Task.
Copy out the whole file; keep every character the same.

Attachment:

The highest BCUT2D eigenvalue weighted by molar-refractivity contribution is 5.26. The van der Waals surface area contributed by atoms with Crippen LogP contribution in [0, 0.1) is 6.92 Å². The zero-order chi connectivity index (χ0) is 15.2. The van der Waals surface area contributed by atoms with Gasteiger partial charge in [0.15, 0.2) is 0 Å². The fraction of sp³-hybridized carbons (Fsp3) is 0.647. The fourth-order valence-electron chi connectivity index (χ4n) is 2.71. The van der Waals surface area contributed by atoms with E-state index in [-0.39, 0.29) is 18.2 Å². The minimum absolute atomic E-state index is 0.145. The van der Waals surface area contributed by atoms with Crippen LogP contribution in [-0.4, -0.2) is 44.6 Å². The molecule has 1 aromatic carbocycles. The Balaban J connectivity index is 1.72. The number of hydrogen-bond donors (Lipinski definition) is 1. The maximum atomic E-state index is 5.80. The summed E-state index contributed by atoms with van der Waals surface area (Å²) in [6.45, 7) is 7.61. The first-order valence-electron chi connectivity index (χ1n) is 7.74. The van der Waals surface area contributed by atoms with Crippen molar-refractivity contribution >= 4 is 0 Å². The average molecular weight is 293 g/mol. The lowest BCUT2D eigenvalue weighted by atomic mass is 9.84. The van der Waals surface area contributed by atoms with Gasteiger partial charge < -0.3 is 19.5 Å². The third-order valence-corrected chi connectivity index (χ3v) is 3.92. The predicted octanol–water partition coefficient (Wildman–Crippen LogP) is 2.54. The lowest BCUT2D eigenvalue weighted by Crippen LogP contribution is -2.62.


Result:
The highest BCUT2D eigenvalue weighted by molar-refractivity contribution is 5.26. The van der Waals surface area contributed by atoms with Crippen LogP contribution in [0, 0.1) is 6.92 Å². The zero-order chi connectivity index (χ0) is 15.2. The van der Waals surface area contributed by atoms with Gasteiger partial charge in [0.15, 0.2) is 0 Å². The fraction of sp³-hybridized carbons (Fsp3) is 0.647. The fourth-order valence-electron chi connectivity index (χ4n) is 2.71. The van der Waals surface area contributed by atoms with E-state index in [-0.39, 0.29) is 18.2 Å². The minimum absolute atomic E-state index is 0.145. The van der Waals surface area contributed by atoms with Crippen LogP contribution in [-0.4, -0.2) is 44.6 Å². The molecule has 1 aromatic carbocycles. The Balaban J connectivity index is 1.72. The number of hydrogen-bond donors (Lipinski definition) is 1. The maximum atomic E-state index is 5.80. The summed E-state index contributed by atoms with van der Waals surface area (Å²) in [6.45, 7) is 7.61. The first-order valence-electron chi connectivity index (χ1n) is 7.74. The van der Waals surface area contributed by atoms with Crippen molar-refractivity contribution >= 4 is 0 Å². The average molecular weight is 293 g/mol. The lowest BCUT2D eigenvalue weighted by atomic mass is 9.84. The van der Waals surface area contributed by atoms with Gasteiger partial charge < -0.3 is 19.5 Å². The third-order valence-corrected chi connectivity index (χ3v) is 3.92. The predicted octanol–water partition coefficient (Wildman–Crippen LogP) is 2.54. The lowest BCUT2D eigenvalue weighted by Crippen LogP contribution is -2.62.